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Michael Haugen | September 10, 2015
Branding itself as a “high-end gentleman’s barbershop,” Barbiere, located in Washington, Pennsylvania, is a throwback to haircut establishments of generations past. Stating that they “strive to keep traditional barbering alive in today’s busy world,” Barbiere is a place where men, as client Robert Craig says, can “get away after a hard day’s work, get a haircut and have a beer.” As their website claims, men can find “all they’re looking for and more” at Barbiere.
One thing that Barbiere owner John Interval perhaps wasn’t looking for, however, was a visit from a state regulatory agency for refusing to cut a woman’s hair.
Such was the occurrence after the woman filed a claim with the state’s Bureau of Professional and Occupational Affairs, who levied a $750 fine on Interval for gender discrimination after an investigator with the agency visited the business, according to a news report:
“I didn’t really consider it so much a discrimination thing as – it’s a barbershop… for guys,” Interval said.
Interval says he wasn’t aware he was legally compelled to service both men and women. But he plans on paying the fine because he respects the law.
While citizens are indeed compelled to follow the letter of the law, that shouldn’t obviate maintaining a healthy sense of introspection about the sensibility of such, either.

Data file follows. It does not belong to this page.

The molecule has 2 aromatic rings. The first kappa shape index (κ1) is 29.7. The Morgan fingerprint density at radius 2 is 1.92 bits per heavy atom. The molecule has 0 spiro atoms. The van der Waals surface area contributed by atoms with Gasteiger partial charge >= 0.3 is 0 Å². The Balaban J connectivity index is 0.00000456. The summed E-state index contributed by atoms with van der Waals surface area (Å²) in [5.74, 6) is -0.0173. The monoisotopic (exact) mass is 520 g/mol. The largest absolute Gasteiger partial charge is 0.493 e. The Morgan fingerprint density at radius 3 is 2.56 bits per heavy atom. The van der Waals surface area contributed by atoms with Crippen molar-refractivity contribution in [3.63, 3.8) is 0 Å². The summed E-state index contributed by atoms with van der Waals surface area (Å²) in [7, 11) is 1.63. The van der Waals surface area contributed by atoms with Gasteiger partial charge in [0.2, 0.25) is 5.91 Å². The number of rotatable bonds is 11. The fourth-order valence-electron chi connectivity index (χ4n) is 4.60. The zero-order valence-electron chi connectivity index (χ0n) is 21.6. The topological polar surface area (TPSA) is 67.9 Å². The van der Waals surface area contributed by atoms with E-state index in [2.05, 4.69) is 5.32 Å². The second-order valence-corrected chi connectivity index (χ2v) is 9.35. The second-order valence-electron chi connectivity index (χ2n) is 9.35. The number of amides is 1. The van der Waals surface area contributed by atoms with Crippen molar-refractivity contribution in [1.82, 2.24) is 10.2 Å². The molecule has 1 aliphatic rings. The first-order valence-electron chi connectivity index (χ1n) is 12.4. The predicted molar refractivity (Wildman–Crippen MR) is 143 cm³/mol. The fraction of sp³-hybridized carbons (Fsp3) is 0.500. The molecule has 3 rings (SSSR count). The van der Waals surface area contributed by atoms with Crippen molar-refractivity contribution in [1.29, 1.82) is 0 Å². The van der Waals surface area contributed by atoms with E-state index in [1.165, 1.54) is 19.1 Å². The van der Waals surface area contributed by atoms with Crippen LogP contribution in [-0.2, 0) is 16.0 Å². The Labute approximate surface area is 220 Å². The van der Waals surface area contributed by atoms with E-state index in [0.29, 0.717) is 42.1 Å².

Setting aside for a moment the question of whether a business like Barbiere ought to be fined in the first place, consider the amount of the fine. Steep fines like this lack an element of proportion when a business owner can be fined $750 for denying a service that normally goes, as Barbiere’s website states, for $32. What justification does a regulatory agency have to determine that denying a haircut mandates a penalty that could pay for over twenty-three of them? Such lopsided sanctions put strains on a reasonable conception of “justice.”
Another troubling tendency found not only in cases of overcriminalization, but throughout much of recent American legal practice in general, is that government itself claims the mantle of victimhood, not the harmed individual. This is problematic because business owners end up as little more than slush funds for regulatory agencies that can’t, by any normal sense of logic, claim to be the actual aggrieved party.
Circling back around to whether businesses like Barbiere should be fined at all comes a question: is it really an affront to suggest that there exist businesses that, far from being maliciously discriminatory, simply wish to operate within a niche market by providing services catered to some, but not all? As Interval stated, his intentions weren’t “so much a discrimination thing as—it’s a barbershop…for guys.” After all, he didn’t even possess the necessary equipment and accoutrements to satisfactorily cut a woman’s hair. Should he be punished anyway?
Rather than erecting onerous regulatory apparatuses around such business practices, perhaps we should be appealing to simple market forces, which are wonderfully self-correcting. To wit, other haircut establishments that don’t follow such a limiting business model could provide the services Barbiere cannot, which puts market pressure on Interval to either begin cutting women’s hair, or lose potential business. It doesn’t take a business having to turn away an increasing number of would-be customers before deciding it might not be worth it.
Overcriminalization and overregulation is a growing problem, but it doesn’t have to be that way. Government doesn’t always have to provide the answer to societal problems. Viable alternatives almost always exist if we have the wherewithal to seek them.